Front Page Titles (by Subject) amicus - The Works of Alexander Hamilton, (Federal Edition), vol. 7
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amicus - Alexander Hamilton, The Works of Alexander Hamilton, (Federal Edition), vol. 7 
The Works of Alexander Hamilton, ed. Henry Cabot Lodge (Federal Edition) (New York: G.P. Putnam’s Sons, 1904). In 12 vols. Vol. 7.
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September 11, 1792.
A writer in the Gazette of Saturday last, after several observations with regard to certain charges which have been lately brought forward against the Secretary of State, proceeds to make or insinuate several charges against another political character.
As to the observations which are designed to exculpate the Secretary of State, I shall do nothing more than refer to the discussions which have taken place, and appear to be in a train to be pursued in the Gazette of the United States.
As to the charges which have been brought against the other public character alluded to, I shall assert, generally, from a long, intimate, and confidential acquaintance with him, added to some other means of information, that the matters charged, as far as they are intelligible, are either grossly misrepresented or palpably untrue.
A part of them is of a nature to speak for itself without comment, the malignity and turpitude of the accuser denoting clearly the personal enemy in the garb of the political opponent.
The subject and the situation of the parties naturally impose silence, but this is not the first attempt of the kind that has been made fruitlessly hitherto, and I doubt not, equally fruitlessly in time to come. An opinion on the experience of fifteen years, the greatest part of the time under circumstances affording the best opportunity for an accurate estimate of character, cannot be shaken by slanderous surmises. The charge of which I shall take more particular notice, is contained in the following passage:
“Let him explain the public character, who, if uncontradicted fame is to be regarded, opposed the Constitution in the Grand Convention, because it was too republican, and advocated the British monarchy as the perfect standard to be approached as nearly as the people could be made to bear.” This I affirm to be a gross misrepresentation. To prove it is so, it were sufficient to appeal to a single fact, namely, that the gentleman alluded to was the only member from the State to which he belonged who signed the Constitution, and it is notorious, against the prevailing weight of the official influence of the State, and against what would probably be the opinion of a large majority of his fellow-citizens, till better information should correct their first impressions.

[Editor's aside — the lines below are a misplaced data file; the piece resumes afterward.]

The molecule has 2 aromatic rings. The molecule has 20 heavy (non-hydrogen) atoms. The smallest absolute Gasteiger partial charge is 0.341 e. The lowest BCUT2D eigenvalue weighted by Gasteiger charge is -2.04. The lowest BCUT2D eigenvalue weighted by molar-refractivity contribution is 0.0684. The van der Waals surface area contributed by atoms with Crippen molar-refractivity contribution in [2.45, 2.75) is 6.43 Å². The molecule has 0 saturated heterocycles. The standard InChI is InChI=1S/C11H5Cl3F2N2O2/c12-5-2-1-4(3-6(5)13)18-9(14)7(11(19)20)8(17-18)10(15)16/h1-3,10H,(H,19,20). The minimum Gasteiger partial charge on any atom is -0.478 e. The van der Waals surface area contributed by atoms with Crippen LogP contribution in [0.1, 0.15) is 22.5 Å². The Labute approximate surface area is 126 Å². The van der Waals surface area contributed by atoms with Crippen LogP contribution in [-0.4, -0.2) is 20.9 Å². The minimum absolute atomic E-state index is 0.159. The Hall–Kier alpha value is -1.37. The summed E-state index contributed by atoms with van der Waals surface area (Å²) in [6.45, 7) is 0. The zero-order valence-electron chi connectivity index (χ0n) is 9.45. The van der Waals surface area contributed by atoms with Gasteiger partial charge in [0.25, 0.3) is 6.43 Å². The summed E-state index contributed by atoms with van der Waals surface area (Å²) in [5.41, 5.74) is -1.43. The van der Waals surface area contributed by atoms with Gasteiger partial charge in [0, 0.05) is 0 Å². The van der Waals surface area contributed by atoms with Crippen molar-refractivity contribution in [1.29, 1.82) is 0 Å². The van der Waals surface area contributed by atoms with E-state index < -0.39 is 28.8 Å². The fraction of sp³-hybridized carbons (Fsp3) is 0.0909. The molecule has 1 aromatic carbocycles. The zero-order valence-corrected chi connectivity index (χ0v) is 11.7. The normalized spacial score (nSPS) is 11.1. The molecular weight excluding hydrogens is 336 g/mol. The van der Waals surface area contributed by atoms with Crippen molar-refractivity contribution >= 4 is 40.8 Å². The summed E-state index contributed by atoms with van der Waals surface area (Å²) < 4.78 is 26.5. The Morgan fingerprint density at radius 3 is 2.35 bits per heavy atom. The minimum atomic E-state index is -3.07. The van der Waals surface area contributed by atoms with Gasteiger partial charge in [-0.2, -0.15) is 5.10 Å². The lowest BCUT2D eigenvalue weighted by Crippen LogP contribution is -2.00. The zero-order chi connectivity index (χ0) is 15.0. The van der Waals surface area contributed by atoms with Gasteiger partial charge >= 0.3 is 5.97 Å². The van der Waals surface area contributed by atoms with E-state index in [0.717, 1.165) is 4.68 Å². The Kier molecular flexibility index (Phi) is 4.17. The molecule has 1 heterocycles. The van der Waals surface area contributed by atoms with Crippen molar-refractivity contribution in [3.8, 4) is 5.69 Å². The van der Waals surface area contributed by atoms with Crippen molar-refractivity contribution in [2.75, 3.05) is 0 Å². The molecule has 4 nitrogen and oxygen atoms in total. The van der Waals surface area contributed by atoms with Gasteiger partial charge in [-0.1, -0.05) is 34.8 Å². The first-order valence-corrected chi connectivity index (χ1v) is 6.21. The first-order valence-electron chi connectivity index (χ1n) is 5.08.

How, then, can he be believed to have opposed a thing which he actually agreed to, and that in so unsupported a situation, and under circumstances of such peculiar responsibility? To this I shall add two more facts. One, that the member in question never made a proposition to the Convention which was not conformable to the republican theory. The other, that the highest-toned of any of the propositions made by him was actually voted for by the representation of several States, including some of the principal ones; and including individuals who, in the estimation of those who deem themselves the only republicans, are pre-eminent for republican character. More than this I am not at liberty to say.
It is a matter generally understood, that the deliberations of the Convention, which were carried on in private, were to remain undisturbed. And every prudent man must be convinced of the propriety both of the one and the other. Had the deliberations been open while going on, the clamors of faction would have prevented any satisfactory result; had they been afterwards disclosed, much food would have been afforded to inflammatory declamation. Propositions made without due reflection, and perhaps abandoned by the proposers themselves, on more mature reflection, would have been handles for a profusion of ill-natured accusation.
Every infallible declaimer, taking his own ideas as the perfect standard, would have railed without measure or mercy at every member of the Convention who had gone a single line beyond his standard.
The present is a period fruitful in accusation—much anonymous slander has been and will be vented—no man’s reputation can be safe, if charges in this form are to be lightly listened to. There are but two kinds of anonymous charges that can merit attention: where the evidence goes along with the charge; and where reference is made to specific facts, the evidence of the truth or falsehood of which is in the power or possession of the party accusing, and he at liberty to make a free use of it. None of the charges brought forward in this instance falls within either of these rules.